The ability to gain access to decision makers is a sure sign of a top printing salesperson. Moving beyond screens is an important job requirement for all salespeople. A screen is defined as anyone who needs to be engaged before meeting the person or persons who make print buying decisions.
Recognizing who the screens are, understanding their roles and managing them professionally within a targeted account is a significant challenge for many salespeople.
Who Are Screens?
Prior to the Internet and the ubiquitous use of voice mail, many sales directors spent countless hours helping their salespeople get through a screen. Today, many human screens have been replaced by the phone system, virtual offices, and security checkpoints. Human screens are also still around in large numbers. Selling high value print solutions and getting to executives still requires the ability to confidently and professionally get through the screen.
To make matters worse, sometimes screens can be actual decision makers for some print products and services and gatekeepers for others. For instance, a screen can be an office manager or print buyer who makes decisions on printed stationery, business cards, and standard printed materials, but who cannot make a decision on more complex print programs and campaigns.
The Screener’s Job
The screener’s key goal is to keep salespeople away from the decision maker. The situation is ironic: while the executive is in his or her office feeling frustrated because of a problem, the salesperson with the exact solution to the problem is being turned away.
The screen can come with many titles. They can be administrative aides, assistants, and lower level employees. They seldom make important buying decisions. Many times you can enlist the screener as your partner; it is always better to have them on your side. Cultivating a screen through a common contact on LinkedIn or a mutual interest can lead them to help to provide an introduction or advice on how to gain access to the decision maker.
If it is a large company, you may want to make an appointment with a lower level contact with the express purpose of explaining why his or her boss would be very interested in what you have to say. If that person is enthusiastic about your presentation and impressed with you, your appointment is almost assured.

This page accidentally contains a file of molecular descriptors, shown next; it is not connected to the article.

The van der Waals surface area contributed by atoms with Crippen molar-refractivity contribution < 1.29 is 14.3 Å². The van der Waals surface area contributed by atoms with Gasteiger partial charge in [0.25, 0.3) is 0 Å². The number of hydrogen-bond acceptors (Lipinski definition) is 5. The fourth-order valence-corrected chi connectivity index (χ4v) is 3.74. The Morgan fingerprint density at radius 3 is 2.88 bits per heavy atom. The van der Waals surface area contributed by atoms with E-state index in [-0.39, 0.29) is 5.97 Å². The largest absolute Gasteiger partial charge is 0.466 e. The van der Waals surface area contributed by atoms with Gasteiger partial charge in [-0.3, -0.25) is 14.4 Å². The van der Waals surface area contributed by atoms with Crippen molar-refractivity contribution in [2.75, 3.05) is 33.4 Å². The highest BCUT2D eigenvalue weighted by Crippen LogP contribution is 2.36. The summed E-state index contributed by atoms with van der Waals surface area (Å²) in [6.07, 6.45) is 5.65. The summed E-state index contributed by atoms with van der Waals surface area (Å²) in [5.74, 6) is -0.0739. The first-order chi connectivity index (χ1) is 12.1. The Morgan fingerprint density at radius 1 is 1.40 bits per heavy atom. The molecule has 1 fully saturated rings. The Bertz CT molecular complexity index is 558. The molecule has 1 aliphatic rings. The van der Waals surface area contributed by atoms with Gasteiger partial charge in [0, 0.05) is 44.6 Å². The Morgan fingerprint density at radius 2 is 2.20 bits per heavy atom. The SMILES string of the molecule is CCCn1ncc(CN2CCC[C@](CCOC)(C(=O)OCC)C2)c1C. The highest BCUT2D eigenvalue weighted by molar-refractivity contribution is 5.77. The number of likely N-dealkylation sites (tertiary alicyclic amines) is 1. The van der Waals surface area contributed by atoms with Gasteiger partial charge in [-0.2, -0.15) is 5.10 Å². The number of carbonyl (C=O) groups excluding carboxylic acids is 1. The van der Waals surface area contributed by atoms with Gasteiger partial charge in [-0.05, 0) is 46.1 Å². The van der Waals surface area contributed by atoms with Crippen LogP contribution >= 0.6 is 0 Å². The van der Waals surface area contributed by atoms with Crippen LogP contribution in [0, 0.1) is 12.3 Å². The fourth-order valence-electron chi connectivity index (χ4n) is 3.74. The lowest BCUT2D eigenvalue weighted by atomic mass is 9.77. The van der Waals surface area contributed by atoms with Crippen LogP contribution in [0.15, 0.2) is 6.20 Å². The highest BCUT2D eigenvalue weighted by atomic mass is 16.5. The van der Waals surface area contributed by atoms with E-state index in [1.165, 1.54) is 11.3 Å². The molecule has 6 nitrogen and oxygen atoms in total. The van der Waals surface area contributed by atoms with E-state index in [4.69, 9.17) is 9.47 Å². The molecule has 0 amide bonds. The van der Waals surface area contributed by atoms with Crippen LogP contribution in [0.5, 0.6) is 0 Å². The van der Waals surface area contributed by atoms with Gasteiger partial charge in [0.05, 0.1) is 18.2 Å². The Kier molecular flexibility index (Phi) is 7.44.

Another option is when you have the assistant on the phone and he or she is hesitant about putting you through, ask searching questions or make important statements having to do with the business that deserve the attention of the boss.
Examples of Opening Statements
Consider opening statements such as: “Jason Manufacturing Company increased sales by soliciting new prospects by adding a personalized direct mail program to their digital media campaign. I think Bob Lane would be interested in the details, don't you?”, or “Acme Medical Center has been using our colorful patient care brochure to help patients with post-operative instructions and how to’s. The result has been a significant reduction in post-operative complications. I am sure Dr. Lawrence would like to hear about this.”
These types of statements and questions prevent the screeners from dismissing your call and pique their interest. Remember, when you do the research and think through your comments, you are likely to touch upon issues that are important to the company. When the screen can visualize this and understand the benefit, you are more likely to get the appointment.
Email and Phone Messages
There will be occasions when you will be forced to leave a voice mail or send an email requesting a conversation. In all cases, keep the message focused and short. Use the same principles as you do in an opening statement. Explain who you are, why you’re calling, and the specific value that would encourage someone to get back to you. Always leave the door open for a meeting at a later date or the opportunity to meet with another executive who has responsibility for the decision.